Community – outpatient setting
Opioid analgesics are an important tool for the management of chronic pain in the outpatient and community settings. These include hydrocodone, oxycodone, morphine and codeine. Due in part to a recognition that chronic pain was often inadequately managed in the past, prescriptions for and use of these drugs has escalated in recent years and these drugs frequently diverted for improper use.
Opioid misuse is epidemic
While many people benefit from using opioids to manage pain, prescription drugs are frequently diverted for improper use. In the 2013 and 2014 National Survey on Drug Use and Health (NSDUH), 50.5% of people who misused prescription painkillers got them from a friend or relative for free, and 22.1% got them from a doctor. According to the National Survey on Drug Use and Health (NSDUH) – 2014 (PDF | 3.4 MB), 1.4 million people used prescription painkillers non-medically for the first time in the past year.
As people use opioids repeatedly their tolerance increases and they may not be able to maintain the source for the drugs. This can cause them to turn to the black market for these drugs and even switch from prescription drugs to cheaper and more risky substitutes like heroin.
A recent study of office-based physician visits found that opioids were prescribed almost twice as often as a decade previously. Physicians prescribed opioids in almost 20 percent of visits for pain with prescribing rates increasing more for family practice, general medicine, and internal medicine compared to other specialties. In 2012, healthcare providers wrote 259 million prescriptions for opioid pain medication, enough for every adult in the U.S. to have a bottle of pills.
Escalating opioid deaths hit record numbers
According to the CDC, overdose deaths involving prescription opioids have quadrupled since 1999 and so have sales of these prescription drugs.2 From 1999 to 2014, more than 165,000 people have died in the U.S. from overdoses related to prescription opioids with nearly 80 dying every day from an opioid overdose.
Overprescribing of opioids after surgery adds to the problem
Opioids have been used for centuries and remain the most potent and reliable analgesic agents used routinely and effectively for the treatment of acute severe pain following trauma, extensive burns or major surgery. The concern and dilemma for prescribing clinicians is with their use for chronic non-malignant pain because of their potential for abuse and addiction.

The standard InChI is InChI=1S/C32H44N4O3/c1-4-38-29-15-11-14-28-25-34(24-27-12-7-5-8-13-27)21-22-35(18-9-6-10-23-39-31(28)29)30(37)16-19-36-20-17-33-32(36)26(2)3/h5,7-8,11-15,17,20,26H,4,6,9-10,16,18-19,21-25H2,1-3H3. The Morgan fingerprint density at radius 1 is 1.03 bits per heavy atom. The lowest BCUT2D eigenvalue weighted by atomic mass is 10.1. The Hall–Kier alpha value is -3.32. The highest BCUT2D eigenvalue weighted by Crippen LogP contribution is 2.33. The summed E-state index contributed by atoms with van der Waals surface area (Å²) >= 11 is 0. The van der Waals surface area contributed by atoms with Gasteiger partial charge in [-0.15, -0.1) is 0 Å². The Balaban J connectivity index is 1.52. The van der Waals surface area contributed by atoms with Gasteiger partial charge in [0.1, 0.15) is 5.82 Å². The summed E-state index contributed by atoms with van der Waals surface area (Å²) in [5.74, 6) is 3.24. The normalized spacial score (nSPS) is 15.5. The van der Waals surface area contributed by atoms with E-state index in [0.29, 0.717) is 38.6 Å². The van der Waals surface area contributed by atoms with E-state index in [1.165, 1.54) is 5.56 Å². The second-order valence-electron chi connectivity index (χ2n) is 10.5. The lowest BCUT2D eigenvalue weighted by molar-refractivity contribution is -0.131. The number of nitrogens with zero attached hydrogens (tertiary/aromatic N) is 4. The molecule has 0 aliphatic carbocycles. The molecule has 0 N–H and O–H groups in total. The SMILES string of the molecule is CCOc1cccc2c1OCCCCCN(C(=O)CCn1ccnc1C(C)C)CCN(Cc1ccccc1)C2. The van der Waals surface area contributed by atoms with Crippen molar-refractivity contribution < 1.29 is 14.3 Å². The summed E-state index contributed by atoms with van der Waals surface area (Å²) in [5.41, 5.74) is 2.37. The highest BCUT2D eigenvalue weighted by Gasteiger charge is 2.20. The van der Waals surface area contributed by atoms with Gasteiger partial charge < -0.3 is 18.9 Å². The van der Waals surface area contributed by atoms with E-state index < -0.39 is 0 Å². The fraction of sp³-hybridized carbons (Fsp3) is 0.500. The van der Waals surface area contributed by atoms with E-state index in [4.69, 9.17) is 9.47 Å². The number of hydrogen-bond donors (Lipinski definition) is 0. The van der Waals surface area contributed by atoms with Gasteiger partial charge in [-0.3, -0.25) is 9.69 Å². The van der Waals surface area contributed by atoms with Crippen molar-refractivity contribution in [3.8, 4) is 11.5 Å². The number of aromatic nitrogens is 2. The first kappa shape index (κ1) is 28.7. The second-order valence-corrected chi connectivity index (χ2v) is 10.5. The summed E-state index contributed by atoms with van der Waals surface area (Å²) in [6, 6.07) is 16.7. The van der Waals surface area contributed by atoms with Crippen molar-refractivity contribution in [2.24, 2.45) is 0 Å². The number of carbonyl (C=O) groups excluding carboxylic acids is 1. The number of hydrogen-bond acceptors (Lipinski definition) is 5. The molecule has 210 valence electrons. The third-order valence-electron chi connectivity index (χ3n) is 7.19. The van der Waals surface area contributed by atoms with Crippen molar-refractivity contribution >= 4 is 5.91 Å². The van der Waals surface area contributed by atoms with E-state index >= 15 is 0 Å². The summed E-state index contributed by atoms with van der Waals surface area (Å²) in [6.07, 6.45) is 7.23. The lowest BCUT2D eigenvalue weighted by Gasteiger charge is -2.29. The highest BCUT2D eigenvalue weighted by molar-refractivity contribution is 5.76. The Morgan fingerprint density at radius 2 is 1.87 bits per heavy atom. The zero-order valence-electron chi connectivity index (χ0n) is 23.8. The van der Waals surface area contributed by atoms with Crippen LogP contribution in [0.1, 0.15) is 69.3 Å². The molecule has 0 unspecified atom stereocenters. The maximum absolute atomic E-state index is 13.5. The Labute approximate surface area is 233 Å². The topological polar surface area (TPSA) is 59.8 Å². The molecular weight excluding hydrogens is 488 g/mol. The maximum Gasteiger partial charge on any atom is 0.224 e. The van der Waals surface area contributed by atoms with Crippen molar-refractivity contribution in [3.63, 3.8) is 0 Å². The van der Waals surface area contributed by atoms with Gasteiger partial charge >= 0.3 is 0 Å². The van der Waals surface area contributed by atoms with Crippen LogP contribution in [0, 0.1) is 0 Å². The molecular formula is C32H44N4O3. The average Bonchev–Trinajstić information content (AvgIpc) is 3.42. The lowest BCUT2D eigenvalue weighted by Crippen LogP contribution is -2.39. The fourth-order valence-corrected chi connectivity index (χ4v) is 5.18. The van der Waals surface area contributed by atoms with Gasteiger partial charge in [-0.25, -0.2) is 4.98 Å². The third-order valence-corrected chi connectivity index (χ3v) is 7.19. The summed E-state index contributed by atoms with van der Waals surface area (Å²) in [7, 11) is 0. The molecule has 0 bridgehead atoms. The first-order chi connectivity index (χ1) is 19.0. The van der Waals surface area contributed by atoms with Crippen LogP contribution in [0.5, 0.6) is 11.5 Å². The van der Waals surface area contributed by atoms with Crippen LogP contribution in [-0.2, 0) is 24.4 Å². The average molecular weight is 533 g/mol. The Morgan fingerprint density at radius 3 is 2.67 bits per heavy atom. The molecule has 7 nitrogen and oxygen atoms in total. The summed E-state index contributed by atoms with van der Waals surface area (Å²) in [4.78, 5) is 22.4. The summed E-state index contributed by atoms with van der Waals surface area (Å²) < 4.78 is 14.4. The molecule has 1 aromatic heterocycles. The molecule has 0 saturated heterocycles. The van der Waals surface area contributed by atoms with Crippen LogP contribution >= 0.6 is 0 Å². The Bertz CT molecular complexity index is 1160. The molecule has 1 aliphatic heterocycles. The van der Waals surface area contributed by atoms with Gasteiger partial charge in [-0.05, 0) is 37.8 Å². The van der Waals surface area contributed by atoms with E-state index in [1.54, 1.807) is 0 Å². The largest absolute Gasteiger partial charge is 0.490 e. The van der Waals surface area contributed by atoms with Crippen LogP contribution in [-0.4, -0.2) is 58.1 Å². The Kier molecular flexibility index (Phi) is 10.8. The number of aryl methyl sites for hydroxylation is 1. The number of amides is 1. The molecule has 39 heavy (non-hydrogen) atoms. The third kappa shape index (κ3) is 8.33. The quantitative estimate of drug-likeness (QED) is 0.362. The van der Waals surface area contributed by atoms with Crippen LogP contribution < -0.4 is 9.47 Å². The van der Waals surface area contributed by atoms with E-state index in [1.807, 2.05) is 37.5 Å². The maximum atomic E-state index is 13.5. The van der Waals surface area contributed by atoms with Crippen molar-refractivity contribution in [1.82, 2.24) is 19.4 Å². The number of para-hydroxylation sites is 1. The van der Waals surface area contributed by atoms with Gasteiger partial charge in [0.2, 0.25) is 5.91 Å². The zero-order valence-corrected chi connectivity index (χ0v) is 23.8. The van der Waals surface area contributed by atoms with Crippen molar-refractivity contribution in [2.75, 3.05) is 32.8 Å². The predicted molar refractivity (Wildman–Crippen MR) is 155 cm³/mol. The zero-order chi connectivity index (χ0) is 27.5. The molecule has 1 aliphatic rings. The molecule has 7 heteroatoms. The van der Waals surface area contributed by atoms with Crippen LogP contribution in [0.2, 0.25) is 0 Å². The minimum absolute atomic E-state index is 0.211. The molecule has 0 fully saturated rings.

Two recent studies suggest that opioids might be over-prescribed for pain after dental and other types of lower risk surgery. In a large study of over 2.7 million Medicaid patients, a disproportionately large amount of opioids were prescribed after tooth extraction, given the expected intensity and duration of post-extraction pain. In this study, 42 percent filled a prescription for an opioid pain medication within 7 days of a tooth extraction and opioids were dispensed more often (61 percent) for teens aged 14 to 17 (JAMA 2016).
A similar study looked at opioid prescribing for 14 million patients who had surgery for carpal tunnel syndrome, gall bladder removal, hernia repair or knee arthroscopy. Eighty percent of those patients filled a prescription for an opioid pain medication within 7 days of being discharged from the hospital (JAMA 2016). Prescribing guidelines in a recent CDC Guideline released in March 2016 state that acute pain “can often be managed without opioids” and suggest that “three days or less will often be sufficient; more than 7 days will rarely be needed.”
Options for post-operative pain
American Pain Society recently released guidelines that suggest a multi-modal approach to treatment of post-operative pain that includes a multi-modal approach that can be used along with opioids if needed. For example, it might include a combination of non-opioid medications, such as non-steroidal anti-inflammatory drugs (NSAIDs), regional anesthesia (e.g., nerve blocks) and other approaches (e.g., passive motion, pre-operative education on options for pain management). This approach will help reduce the risk of post-discharge long term use, dependence and addiction.